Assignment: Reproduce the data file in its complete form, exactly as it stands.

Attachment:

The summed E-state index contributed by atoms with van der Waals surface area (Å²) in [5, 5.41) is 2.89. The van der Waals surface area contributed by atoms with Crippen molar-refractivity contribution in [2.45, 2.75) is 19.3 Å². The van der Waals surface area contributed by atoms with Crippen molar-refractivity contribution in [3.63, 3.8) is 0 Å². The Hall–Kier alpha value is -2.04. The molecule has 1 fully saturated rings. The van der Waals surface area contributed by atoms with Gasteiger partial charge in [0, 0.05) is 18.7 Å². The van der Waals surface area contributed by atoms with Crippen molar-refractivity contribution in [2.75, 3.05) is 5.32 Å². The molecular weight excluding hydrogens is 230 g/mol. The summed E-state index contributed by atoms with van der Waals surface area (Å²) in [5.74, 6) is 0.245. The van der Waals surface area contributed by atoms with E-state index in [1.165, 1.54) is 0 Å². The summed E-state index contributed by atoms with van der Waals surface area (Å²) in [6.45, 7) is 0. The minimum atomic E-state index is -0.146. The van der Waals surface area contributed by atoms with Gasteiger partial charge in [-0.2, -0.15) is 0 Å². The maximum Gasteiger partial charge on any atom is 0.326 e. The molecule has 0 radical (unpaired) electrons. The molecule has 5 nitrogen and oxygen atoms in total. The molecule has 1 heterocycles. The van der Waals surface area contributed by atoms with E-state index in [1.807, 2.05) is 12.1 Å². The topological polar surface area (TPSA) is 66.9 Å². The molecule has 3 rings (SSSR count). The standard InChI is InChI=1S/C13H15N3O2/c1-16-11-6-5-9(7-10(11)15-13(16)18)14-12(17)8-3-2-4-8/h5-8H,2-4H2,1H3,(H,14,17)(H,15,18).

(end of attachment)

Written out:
The summed E-state index contributed by atoms with van der Waals surface area (Å²) in [5, 5.41) is 2.89. The van der Waals surface area contributed by atoms with Crippen molar-refractivity contribution in [2.45, 2.75) is 19.3 Å². The van der Waals surface area contributed by atoms with Crippen molar-refractivity contribution in [3.63, 3.8) is 0 Å². The Hall–Kier alpha value is -2.04. The molecule has 1 fully saturated rings. The van der Waals surface area contributed by atoms with Gasteiger partial charge in [0, 0.05) is 18.7 Å². The van der Waals surface area contributed by atoms with Crippen molar-refractivity contribution in [2.75, 3.05) is 5.32 Å². The molecular weight excluding hydrogens is 230 g/mol. The summed E-state index contributed by atoms with van der Waals surface area (Å²) in [5.74, 6) is 0.245. The van der Waals surface area contributed by atoms with E-state index in [1.165, 1.54) is 0 Å². The summed E-state index contributed by atoms with van der Waals surface area (Å²) in [6.45, 7) is 0. The minimum atomic E-state index is -0.146. The van der Waals surface area contributed by atoms with Gasteiger partial charge in [-0.2, -0.15) is 0 Å². The maximum Gasteiger partial charge on any atom is 0.326 e. The molecule has 0 radical (unpaired) electrons. The molecule has 5 nitrogen and oxygen atoms in total. The molecule has 1 heterocycles. The van der Waals surface area contributed by atoms with E-state index in [1.807, 2.05) is 12.1 Å². The topological polar surface area (TPSA) is 66.9 Å². The molecule has 3 rings (SSSR count). The standard InChI is InChI=1S/C13H15N3O2/c1-16-11-6-5-9(7-10(11)15-13(16)18)14-12(17)8-3-2-4-8/h5-8H,2-4H2,1H3,(H,14,17)(H,15,18).